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Shopping for car insurance, like many other types of shopping, has largely moved online, a new J.D. Power study finds, but it adds that while consumers shop for insurance online, many still make the actual purchase through an agent.

The study found that 74% of shoppers use insurer websites or aggregators for obtaining quotes and researching information. While nearly half of customers obtain a quote via insurer websites, only 25% actually purchase their policy online; 50% close through an agent and 22% phone a call center.

“While many customers want to shop online, they often still want to talk to someone when they buy their insurance to make sure they are getting the right coverage or have questions about their policy answered,” said Hoeg. “Insurers need to focus on the delicate balance of providing an easy shopping experience while providing product differentiation and professional service.”


Erie Insurance and Liberty Mutual tied for first place in providing a satisfying purchase experience, each with a score of 853. This marks the fourth consecutive year Erie Insurance has ranked highest in the study.

The Hartford ranks third (850); American Family fourth (845); and Automobile Club Group fifth (840).


Now in its 10th year, the J.D. Power U.S. Insurance Shopping Study measures auto insurance shopping, purchase behavior, and purchase experience satisfaction among customers who recently purchased insurance. 

The study found that direct premiums written increased by approximately 4.7% to $199 billion in 2015, with much of that growth coming from new business generated by direct writers.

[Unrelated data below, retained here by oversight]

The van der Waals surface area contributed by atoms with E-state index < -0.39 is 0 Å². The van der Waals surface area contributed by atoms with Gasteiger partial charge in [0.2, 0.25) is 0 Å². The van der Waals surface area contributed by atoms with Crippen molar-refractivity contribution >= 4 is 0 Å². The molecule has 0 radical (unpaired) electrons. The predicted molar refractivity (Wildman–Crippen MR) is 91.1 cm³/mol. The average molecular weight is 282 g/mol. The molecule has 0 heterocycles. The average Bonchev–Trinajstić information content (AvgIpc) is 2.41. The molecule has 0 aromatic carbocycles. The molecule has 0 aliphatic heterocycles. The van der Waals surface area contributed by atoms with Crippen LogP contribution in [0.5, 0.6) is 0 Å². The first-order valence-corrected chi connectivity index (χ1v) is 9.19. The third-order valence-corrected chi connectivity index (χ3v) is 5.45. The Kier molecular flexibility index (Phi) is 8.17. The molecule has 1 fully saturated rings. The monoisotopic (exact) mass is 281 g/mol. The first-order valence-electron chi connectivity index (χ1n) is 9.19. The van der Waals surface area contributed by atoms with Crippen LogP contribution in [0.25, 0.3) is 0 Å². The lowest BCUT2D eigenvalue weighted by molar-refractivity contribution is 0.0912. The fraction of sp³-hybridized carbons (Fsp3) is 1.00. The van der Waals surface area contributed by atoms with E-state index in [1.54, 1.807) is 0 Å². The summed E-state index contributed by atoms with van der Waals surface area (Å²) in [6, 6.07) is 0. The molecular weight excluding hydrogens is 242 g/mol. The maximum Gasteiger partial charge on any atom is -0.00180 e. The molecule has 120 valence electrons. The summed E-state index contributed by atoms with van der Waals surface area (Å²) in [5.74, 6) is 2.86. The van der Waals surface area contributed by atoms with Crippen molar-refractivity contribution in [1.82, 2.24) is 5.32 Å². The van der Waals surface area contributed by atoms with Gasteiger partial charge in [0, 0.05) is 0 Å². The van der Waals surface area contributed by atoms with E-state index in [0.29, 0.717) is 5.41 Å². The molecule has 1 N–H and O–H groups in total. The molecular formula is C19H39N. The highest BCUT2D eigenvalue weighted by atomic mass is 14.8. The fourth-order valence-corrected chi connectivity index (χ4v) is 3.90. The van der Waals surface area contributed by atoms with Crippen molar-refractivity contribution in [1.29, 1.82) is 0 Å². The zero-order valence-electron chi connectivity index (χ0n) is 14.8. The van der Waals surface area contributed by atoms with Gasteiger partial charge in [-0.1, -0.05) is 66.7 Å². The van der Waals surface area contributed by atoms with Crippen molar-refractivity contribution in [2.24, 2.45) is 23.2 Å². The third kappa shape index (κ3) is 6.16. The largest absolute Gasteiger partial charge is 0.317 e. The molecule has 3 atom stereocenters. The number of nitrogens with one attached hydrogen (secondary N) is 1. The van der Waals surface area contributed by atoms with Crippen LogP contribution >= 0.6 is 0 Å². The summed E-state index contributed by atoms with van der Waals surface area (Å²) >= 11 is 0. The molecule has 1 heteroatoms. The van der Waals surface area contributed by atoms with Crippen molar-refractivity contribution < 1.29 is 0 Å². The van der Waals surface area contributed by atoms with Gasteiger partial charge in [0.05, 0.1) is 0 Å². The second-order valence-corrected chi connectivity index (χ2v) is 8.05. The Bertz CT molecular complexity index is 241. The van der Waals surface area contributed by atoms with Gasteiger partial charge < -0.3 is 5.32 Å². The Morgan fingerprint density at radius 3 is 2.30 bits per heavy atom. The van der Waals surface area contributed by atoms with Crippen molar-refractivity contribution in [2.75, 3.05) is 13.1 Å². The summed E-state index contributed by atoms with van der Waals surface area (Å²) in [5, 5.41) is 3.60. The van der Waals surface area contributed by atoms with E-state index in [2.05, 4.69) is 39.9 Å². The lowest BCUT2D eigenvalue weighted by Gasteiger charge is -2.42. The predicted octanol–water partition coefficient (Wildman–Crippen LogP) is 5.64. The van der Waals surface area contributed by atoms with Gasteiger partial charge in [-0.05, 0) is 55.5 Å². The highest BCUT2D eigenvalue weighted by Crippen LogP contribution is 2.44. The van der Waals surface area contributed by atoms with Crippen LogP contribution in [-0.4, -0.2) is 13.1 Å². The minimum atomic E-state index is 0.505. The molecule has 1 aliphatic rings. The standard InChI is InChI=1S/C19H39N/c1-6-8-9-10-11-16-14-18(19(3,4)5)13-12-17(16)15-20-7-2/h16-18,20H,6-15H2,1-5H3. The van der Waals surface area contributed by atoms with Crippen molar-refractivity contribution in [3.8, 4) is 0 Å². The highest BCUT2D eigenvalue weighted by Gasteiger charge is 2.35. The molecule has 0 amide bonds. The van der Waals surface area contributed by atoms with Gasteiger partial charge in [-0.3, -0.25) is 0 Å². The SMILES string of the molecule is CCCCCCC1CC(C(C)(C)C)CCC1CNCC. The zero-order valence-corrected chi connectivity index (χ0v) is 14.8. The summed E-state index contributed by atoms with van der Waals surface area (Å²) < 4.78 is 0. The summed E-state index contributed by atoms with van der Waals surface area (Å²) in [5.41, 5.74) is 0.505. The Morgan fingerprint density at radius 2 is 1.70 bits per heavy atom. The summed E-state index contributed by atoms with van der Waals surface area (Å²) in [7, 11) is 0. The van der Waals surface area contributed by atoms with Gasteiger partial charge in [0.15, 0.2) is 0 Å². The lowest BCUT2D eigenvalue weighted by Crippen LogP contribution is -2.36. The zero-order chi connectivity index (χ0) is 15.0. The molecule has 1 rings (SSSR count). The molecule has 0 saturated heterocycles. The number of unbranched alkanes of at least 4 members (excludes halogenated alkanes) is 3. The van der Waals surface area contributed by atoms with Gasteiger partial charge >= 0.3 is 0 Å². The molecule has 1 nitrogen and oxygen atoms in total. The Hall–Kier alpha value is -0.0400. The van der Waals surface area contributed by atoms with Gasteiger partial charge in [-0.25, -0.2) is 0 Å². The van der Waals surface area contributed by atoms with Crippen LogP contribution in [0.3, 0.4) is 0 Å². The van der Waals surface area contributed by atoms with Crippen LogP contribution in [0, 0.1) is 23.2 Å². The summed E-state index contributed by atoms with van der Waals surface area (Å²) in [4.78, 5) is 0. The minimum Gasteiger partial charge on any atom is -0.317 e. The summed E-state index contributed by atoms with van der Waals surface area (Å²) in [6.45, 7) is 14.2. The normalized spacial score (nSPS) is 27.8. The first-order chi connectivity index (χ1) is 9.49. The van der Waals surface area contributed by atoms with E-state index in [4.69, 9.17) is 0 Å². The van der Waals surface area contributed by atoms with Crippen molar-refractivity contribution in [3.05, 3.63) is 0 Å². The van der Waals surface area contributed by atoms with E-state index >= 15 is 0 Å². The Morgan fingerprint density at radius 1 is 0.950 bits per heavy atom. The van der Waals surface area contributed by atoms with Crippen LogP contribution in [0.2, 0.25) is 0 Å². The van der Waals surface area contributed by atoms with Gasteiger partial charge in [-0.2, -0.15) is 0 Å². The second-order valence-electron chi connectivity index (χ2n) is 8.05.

“Direct writers have invested heavily in digital channels to increase the functionality and ease of using their websites, which has clearly created an advantage for direct distribution relative to traditional agency distribution in some respects and has supported agency distribution in others,” said Greg Hoeg, vice president of U.S. insurance operations at J.D. Power.

Fewer shoppers

Hoeg said the challenge for insurance companies is that there are fewer consumers shopping around for insurance at the moment. Many companies have kept premiums flat or even lowered them, giving consumers fewer reasons to look for cheaper policies.

In addition, customers who do switch are saving an average of $356 on their annual premiums, less than the $388 in savings for those who switched in 2015.

“With more price competition and smaller savings, there simply is not as much motivation for most customers to switch,” said Hoeg. “Many policyholders see insurance as a price-differentiated commodity, and shoppers are opting to remain with their incumbent insurer as they find the savings offered by competitors is not as great as they had expected, or as much as they saved the last time they switched.”

The 2016 U.S. Insurance Shopping Study is based on responses from more than 17,000 shoppers who requested an auto insurance price quote from at least one competitive insurer in the past 9 months and includes more than 50,000 unique customer evaluations of insurers.

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